Almond tree, Prunus dulcis - care and cutting

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Prunus dulcis are decorative ornamental shrubs with magnificent flowering

Since almond trees provide a magical ambience in the planter on the balcony and terrace, creative gardeners often favor this form of cultivation. The substrate recommended is high-quality potting soil compost-based with the addition of perlite or expanded clay.
to water
The extent of the water supply depends on the weather conditions and on the selected installation variant. In the confined volume of a planter, the roots of an almond tree are more dependent on complementary watering than in the free space of the beet. To pour Prunus dulcis appropriately:
  • Water young plants frequently and abundantly
  • Water adult almond trees twice a week during summer dry periods
  • irrigate constantly, the water hose should run for half an hour
  • in the bucket make sure that the moisture penetrates to the ground
Tip: The water is almond trees, in principle, administered directly to the roots. Because sprinkling over flowers and leaves promotes the spread of fungal infections and rot.
In terms of nutrient requirements, a Prunus dulcis oscillates between moderate to high levels. This is accompanied by a regular application of fertilizer whose composition meets the special requirements of fruit trees. As the trend in the hobby garden continues towards organic fertilizers, compost ranks high on the list of recommendations. In addition, the specialized trade offers a wide range of high-quality products.
  • from the end of February / beginning of March every 14 days mature compost with horn shavings incorporated into the soil
  • Alternatively, apply a long-term fertilizer in early spring and in June
  • In the planter throughout the vegetation period, administer liquid fertilizers every 14-21 days
  • Optionally, use liquid compost, guano sticks or worm tea
However you cover the nutritional needs of an almond tree; no later than September no fertilizer will be used. In particular, the specimens in the field must prepare from this time on the coming winter. If there is another sprouting, it does not mature in time and freezes. At this point, the entire stone fruit plant is vulnerable to frost damage, diseases and pests. Tip: A noble ornamental wood, such as Prunus dulcis, comes with a mulch layer of high-quality pine bark particularly decorative effect. At the same time, the prestigious decorative cover keeps the soil warm and moist, while weeds are reliably suppressed.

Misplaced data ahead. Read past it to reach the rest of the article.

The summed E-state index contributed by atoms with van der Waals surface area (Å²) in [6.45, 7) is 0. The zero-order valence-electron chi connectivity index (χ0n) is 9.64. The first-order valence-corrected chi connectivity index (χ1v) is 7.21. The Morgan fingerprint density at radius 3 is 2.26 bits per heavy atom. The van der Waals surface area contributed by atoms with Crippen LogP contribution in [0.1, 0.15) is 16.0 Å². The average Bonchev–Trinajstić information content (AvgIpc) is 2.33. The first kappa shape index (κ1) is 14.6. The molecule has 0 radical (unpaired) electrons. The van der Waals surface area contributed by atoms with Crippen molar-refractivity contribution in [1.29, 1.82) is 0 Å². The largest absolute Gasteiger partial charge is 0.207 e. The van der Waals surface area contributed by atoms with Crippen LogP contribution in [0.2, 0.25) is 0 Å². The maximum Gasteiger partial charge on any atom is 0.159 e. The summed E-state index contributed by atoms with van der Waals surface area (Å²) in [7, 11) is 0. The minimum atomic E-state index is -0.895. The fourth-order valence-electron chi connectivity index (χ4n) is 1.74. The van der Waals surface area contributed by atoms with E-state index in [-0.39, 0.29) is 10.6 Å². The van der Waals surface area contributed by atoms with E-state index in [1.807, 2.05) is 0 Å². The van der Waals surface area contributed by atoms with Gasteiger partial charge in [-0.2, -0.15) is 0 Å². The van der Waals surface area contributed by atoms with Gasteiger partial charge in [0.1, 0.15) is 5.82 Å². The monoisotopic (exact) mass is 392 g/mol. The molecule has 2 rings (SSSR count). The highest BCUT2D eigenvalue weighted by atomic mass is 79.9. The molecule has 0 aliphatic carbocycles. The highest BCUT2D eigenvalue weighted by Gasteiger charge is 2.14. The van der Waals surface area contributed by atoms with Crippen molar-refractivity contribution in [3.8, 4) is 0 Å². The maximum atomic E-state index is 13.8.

Hibernate in the bed
Planted in mild grape growing regions, hibernation outdoors is not a hurdle to successful care. If the bed is in an exposed, rough location, the almond tree should be in the shelter of other trees. Since the crown throws off all the leaves, there is no risk of frosty temperatures in winter. This occurs only with the young budding in very early spring, when belated ground frosts do their mischief. In this case, protect the buds and flowers overnight with a fleece or a foil. Alternatively, a valerian spraying makes sense, which is sprayed on the tree in a 3-percent concentration in the late afternoon before a frosty night. At least up to temperatures of -3┬░ C, the flowers and fruitings are spared. Valerian concentrate is cheap to buy in any pharmacy.

Almond trees in the bucket do not overwinter outdoors

Hibernate in the bucket

Prunus dulcis in the planter should not spend the cold season in the open air. Too large is the risk that the unprotected root ball freezes.
  • Container plants in the bright quarters at 5┬░ C overwinter
  • Keep the substrate slightly damp and let it dry in between
  • regularly check for infestation by pests
To prevent premature sprouting, the wood should not be exposed to temperatures above 10┬░ C during the winter.
To cut
Indispensable in the proper care of an almond tree is a regular conservation cut. Since it is a spring bloomer, only the time after flowering is eligible for pruning. Otherwise, you rob the charming ornamental wood of much of its buds. How to do it right:
  • Choose a covered, dry day in May or June
  • sharpen and disinfect the cutting tool